Within 48 hours of the completion of one of the most fiery, competitive and intense installments of the Vanderbilt-Tennessee football rivalry there already was bulletin board material for the next chapter.
After Tennessee outlasted Vanderbilt 27-21  in overtime on Saturday on a 90-yard interception return by Nashville native Eric Gordon, the Volunteers erupted on the field at Neyland Stadium. That celebration carried over into the locker room.
On Sunday a shaky, two-minute plus video of the post-game commotion was posted on YouTube, showing Tennessee head coach Derek Dooley being hoisted into the air several times, touching the “T” on the ceiling. At the end of his postgame speech, Dooley reminded his team that “the one thing Tennessee always does is kick the [expletive] out of Vandy.”
The video was news to Vanderbilt running back Zac Stacy and defensive tackle Rob Lohr when they met with members of the media on Monday. Vanderbilt coach James Franklin, however, was well aware of Dooley’s message.
“I’ve heard about it. We’ll talk about it next year — a lot,” Vanderbilt coach James Franklin said. “We’ll talk about it as much you guys want to talk about it next year. We’ll watch it as many times as we’ve got to watch it next year. That’s a wound that I am going to leave open. It is not going to heal. I am going to leave it open for a year and we’ll discuss it next year.”
At his weekly press conference on Monday, Dooley was asked about the scene in the locker room but he wasn’t specifically questioned about what he yelled.
“I’m a little disappointed that a video is out on our locker room celebration but that is kind of the world we live in. It is like there is no sacred place,” Dooley said. “I think probably all the 120 coaches out there in football have a side to them where they loosen up to the team that they don’t do in public.
"Am I excited after a win? I always am. After a win [it] is emotional. Certainly when you win a close game, down to the wire, it is exciting. You take those things for what they are — it is a postgame, emotional, have a little fun and then you close the door on it when you leave. “
The victory extended Tennessee’s winning streak against Vanderbilt to six games. The Commodores (5-6, 2-6 SEC) have lost 28 of the last 29 meetings.
On Saturday, though, Vanderbilt (5-6, 2-6 SEC) seriously threatened Tennessee’s chances to reach a bowl. It also was the first overtime game between the schools.
The wild celebration — on the field and in the locker room — might have turned up the heat for a rivalry that has been one-sided for three decades.
“I look at it as respect,” Franklin said. “Some people act like they won the Super Bowl and they beat a team that the two previous years have won four games total. Obviously, we are closing the gap and threatening some people and making some people uncomfortable. We’ll see. We will leave it at that. We’ll move on. We’ll have a lot of discussions about this next year when the time is right.”
• Further review: When Gordon intercepted Jordan Rodgers’ pass in overtime, an official blew his whistle and ruled Gordon’s knee had touched the ground. The play was reviewed and the call was overturned, ending the game.
An hour after the game, though, Southeastern Conference coordinator of officials Steve Shaw released a statement that said the replay review shouldn’t have happened.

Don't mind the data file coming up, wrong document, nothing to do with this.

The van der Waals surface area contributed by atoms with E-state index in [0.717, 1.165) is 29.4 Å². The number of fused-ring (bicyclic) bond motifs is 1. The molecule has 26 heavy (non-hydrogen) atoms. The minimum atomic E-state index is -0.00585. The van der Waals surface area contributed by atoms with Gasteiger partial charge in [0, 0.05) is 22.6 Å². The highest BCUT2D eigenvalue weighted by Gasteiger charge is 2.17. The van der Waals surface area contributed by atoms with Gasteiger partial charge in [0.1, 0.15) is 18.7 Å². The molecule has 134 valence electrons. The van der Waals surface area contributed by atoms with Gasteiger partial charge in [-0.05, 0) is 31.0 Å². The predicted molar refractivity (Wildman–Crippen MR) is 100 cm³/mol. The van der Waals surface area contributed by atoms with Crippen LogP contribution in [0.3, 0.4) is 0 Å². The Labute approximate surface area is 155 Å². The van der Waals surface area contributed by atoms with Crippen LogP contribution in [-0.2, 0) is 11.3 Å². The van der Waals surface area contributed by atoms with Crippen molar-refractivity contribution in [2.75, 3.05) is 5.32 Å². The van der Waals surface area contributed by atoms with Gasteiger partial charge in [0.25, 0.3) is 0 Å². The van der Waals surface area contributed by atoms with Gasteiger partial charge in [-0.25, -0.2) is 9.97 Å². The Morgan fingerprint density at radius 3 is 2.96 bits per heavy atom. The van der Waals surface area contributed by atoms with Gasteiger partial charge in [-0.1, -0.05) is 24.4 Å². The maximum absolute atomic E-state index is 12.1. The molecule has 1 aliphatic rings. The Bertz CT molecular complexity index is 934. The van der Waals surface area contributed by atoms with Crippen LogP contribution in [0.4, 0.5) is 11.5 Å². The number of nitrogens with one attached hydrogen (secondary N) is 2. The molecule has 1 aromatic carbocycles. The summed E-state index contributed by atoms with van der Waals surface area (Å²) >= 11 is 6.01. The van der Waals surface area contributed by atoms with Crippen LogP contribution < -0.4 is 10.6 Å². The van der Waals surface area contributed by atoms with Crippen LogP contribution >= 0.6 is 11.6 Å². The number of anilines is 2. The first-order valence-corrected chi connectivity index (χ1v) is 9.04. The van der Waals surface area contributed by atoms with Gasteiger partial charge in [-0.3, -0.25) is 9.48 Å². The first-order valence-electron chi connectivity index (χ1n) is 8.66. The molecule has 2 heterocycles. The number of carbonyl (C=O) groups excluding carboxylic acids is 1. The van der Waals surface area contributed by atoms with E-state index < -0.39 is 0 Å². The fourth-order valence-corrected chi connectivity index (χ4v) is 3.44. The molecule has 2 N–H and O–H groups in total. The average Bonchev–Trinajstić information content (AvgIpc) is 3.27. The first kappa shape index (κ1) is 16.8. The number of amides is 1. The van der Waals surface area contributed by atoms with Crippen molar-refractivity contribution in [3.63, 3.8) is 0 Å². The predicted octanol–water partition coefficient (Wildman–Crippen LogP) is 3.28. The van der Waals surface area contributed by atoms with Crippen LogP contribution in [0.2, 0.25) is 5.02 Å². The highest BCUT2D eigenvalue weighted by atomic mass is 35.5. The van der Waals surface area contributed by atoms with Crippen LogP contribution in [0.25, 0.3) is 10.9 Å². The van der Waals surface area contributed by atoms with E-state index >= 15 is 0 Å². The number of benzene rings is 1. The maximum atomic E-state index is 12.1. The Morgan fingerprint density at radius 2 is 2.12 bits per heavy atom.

“During the play, the head linesman incorrectly ruled that the Tennessee player's knee was down when he intercepted the pass by blowing his whistle and giving the dead ball signal,” Shaw said. “The play was reviewed as if there was no whistle on the field and as a result, overturned the incorrect ruling. By rule, if there was a whistle blown, the play is not reviewable.”
Franklin said he spoke with representatives from the SEC on Monday morning about the ruling.
“I’d rather not know [that the officials messed up], to be honest with you. You’re on the bus ride back [and hear the news] and, you know, it is what it is,” Franklin said. “I got the email and that was nice. I got a phone call [Monday] and I appreciate ... those guys are great to work with. They’re very respectful. They call. We have a good conversation. But it doesn’t change anything. We still have to live with the results of what happened on the field and move on.”
• Musical kickers: Carey Spear has regained his job as Vanderbilt’s starting kicker heading into the final game of the regular season at Wake Forest on Saturday (2:30 p.m., ESPNU).
Spear reassumed placekicking duties midway through last weekend’s game and kicked the Commodores’ last two extra points. The sophomore replaced junior Ryan Fowler, who missed two field goals in the second quarter.
The two have combined to miss six of the last eight field goal attempts, dating back to the fifth game of the season.
“Those guys, all though they have kicked in the past, they haven’t really been in that situation with high-pressure kicks that are going to determine our outcome a lot,” Franklin said. “This is another really good opportunity for growth. They’ll be better because of it. Maybe not right now but they’ll be better because of it.”
• 1,000-yard rusher: Junior running back Zac Stacy needs just 48 rushing yards to become the school’s fourth single-season, 1,000-yard rusher.
The last Commodore to achieve the feat was Jermaine Johnson (1,072) in 1995. With 952 yards, Stacy is fourth all-time among single-season rushers. He also has 10 rushing touchdowns, the most by a Vanderbilt running back since Jamie O’Rourke had 12 in 1974.